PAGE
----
JOURNAL ARTICLE
MULTICENTER STUDY

Genetic analysis in young patients with sporadic pituitary macroadenomas: besides AIP don't forget MEN1 genetic analysis

Thomas Cuny, Morgane Pertuit, Mona Sahnoun-Fathallah, Adrian Daly, Gianluca Occhi, Marie Françoise Odou, Antoine Tabarin, Marie Laure Nunes, Brigitte Delemer, Vincent Rohmer, Rachel Desailloud, Véronique Kerlan, Olivier Chabre, Jean-Louis Sadoul, Muriel Cogne, Philippe Caron, Christine Cortet-Rudelli, Anne Lienhardt, Isabelle Raingeard, Anne-Marie Guedj, Thierry Brue, Albert Beckers, Georges Weryha, Alain Enjalbert, Anne Barlier
European Journal of Endocrinology 2013, 168 (4): 533-41
23321498

CONTEXT: Germline mutations in the aryl hydrocarbon receptor interacting protein gene (AIP) have been identified in young patients (age ≤30 years old) with sporadic pituitary macroadenomas. Otherwise, there are few data concerning the prevalence of multiple endocrine neoplasia type 1 (MEN1) mutations in such a population.

OBJECTIVE: We assessed the prevalence of both AIP and MEN1 genetic abnormalities (mutations and large gene deletions) in young patients (age ≤30 years old) diagnosed with sporadic and isolated macroadenoma, without hypercalcemia and/or MEN1-associated lesions.

DESIGN: The entire coding sequences of AIP and MEN1 were screened for mutations. In cases of negative sequencing screening, multiplex ligation-dependent probe amplification was performed for the detection of large genetic deletions.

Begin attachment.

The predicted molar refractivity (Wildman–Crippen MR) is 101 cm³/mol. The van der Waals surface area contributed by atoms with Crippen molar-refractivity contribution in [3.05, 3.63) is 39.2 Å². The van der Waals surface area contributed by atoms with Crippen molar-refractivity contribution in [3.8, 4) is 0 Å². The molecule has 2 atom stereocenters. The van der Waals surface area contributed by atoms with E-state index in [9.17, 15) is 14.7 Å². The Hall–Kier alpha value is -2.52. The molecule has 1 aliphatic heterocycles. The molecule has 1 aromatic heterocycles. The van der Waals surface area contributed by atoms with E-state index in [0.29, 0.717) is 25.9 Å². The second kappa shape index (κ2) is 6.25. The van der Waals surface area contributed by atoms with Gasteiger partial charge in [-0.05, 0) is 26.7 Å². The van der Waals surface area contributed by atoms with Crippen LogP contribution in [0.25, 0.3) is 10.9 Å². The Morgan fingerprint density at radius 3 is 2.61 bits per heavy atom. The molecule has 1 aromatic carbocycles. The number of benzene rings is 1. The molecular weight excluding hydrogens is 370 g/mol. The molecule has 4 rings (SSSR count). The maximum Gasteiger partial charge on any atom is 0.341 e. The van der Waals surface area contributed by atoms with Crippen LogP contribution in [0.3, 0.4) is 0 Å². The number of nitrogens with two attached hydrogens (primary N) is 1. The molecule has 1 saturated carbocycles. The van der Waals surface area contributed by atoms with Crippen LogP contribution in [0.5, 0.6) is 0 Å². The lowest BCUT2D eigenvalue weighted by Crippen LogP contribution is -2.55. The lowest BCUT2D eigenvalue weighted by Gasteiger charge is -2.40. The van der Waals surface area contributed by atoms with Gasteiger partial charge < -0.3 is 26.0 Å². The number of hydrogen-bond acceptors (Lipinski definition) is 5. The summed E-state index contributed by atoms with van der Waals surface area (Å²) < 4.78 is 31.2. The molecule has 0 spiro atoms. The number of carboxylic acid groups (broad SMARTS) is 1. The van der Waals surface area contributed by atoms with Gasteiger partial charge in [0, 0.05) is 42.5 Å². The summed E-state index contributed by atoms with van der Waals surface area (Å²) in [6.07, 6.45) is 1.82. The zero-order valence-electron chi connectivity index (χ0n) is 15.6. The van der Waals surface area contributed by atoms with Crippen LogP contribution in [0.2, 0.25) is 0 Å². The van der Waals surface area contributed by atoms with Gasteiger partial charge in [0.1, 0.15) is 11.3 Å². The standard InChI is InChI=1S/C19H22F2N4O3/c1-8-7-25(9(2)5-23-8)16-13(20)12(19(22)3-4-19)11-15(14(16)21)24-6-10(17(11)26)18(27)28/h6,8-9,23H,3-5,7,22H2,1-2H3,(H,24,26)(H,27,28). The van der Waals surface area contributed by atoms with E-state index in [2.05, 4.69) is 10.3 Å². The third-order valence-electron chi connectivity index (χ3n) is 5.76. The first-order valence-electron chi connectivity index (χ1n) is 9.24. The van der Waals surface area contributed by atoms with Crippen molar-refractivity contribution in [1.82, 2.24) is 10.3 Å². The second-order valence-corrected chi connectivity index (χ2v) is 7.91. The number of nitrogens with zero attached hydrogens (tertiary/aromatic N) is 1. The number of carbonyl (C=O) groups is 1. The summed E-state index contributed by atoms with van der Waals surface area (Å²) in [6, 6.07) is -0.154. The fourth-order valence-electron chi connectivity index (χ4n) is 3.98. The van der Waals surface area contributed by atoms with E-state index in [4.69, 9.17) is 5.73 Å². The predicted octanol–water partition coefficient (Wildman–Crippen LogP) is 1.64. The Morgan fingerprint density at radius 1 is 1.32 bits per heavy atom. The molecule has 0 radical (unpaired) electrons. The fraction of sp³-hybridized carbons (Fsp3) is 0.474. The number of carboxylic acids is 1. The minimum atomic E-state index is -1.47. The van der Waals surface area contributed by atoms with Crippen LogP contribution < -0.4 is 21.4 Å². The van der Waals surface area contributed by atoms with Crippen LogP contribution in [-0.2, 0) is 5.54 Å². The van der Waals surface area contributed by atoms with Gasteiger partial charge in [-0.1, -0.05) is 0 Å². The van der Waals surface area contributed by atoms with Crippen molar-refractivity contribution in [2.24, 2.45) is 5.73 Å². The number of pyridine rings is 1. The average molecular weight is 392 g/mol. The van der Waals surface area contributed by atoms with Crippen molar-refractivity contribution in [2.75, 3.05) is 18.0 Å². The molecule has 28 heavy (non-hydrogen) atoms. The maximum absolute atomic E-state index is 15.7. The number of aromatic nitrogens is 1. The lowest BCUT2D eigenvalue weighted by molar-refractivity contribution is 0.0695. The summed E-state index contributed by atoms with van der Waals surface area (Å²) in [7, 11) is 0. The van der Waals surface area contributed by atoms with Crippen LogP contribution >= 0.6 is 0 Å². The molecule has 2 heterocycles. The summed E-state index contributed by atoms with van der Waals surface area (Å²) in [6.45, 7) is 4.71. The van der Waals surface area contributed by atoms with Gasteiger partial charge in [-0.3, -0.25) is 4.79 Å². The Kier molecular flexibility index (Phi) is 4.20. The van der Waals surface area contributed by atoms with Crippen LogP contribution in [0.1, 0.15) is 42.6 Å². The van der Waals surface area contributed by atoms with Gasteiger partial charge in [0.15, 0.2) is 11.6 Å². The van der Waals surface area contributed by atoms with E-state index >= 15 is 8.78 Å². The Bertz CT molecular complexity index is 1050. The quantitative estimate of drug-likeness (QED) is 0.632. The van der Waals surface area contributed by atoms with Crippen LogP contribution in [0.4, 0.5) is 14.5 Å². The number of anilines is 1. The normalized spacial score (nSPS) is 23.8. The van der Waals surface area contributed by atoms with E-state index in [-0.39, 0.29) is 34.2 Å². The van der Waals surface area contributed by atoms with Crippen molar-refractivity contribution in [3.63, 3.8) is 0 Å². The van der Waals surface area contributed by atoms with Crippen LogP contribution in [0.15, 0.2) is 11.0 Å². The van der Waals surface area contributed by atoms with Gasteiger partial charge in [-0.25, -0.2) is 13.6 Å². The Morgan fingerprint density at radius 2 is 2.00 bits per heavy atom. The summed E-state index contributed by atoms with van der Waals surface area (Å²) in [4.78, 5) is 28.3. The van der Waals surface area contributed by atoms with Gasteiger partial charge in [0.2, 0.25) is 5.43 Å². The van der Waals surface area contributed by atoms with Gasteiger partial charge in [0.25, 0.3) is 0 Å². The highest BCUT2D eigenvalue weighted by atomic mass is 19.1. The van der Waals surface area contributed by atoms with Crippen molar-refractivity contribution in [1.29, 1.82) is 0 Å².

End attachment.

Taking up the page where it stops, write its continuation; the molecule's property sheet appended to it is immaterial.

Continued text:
PATIENTS AND SETTINGS: One hundred and seventy-four patients from endocrinology departments of 15 French University Hospital Centers were eligible for this study.

RESULTS: Twenty-one out of 174 (12%) patients had AIP (n=15, 8.6%) or MEN1 (n=6, 3.4%) mutations. In pediatric patients (age ≤18 years old), AIP/MEN1 mutation frequency reached nearly 22% (n=10/46). AIPmut and MEN1mut were identified in 8/79 (10.1%) and 1/79 (1.2%) somatotropinoma patients respectively; they each accounted for 4/74 (5.4%) prolactinoma (PRL) patients with mutations. Half of those patients (n=3/6) with gigantism displayed mutations in AIP. Interestingly, 4/12 (33%) patients with non-secreting adenomas bore either AIP or MEN1 mutations, whereas none of the eight corticotroph adenomas or the single thyrotropinoma case had mutations. No large gene deletions were observed in sequencing-negative patients.

CONCLUSION: Mutations in MEN1 can be of significance in young patients with sporadic isolated pituitary macroadenomas, particularly PRL, and together with AIP, we suggest genetic analysis of MEN1 in such a population.

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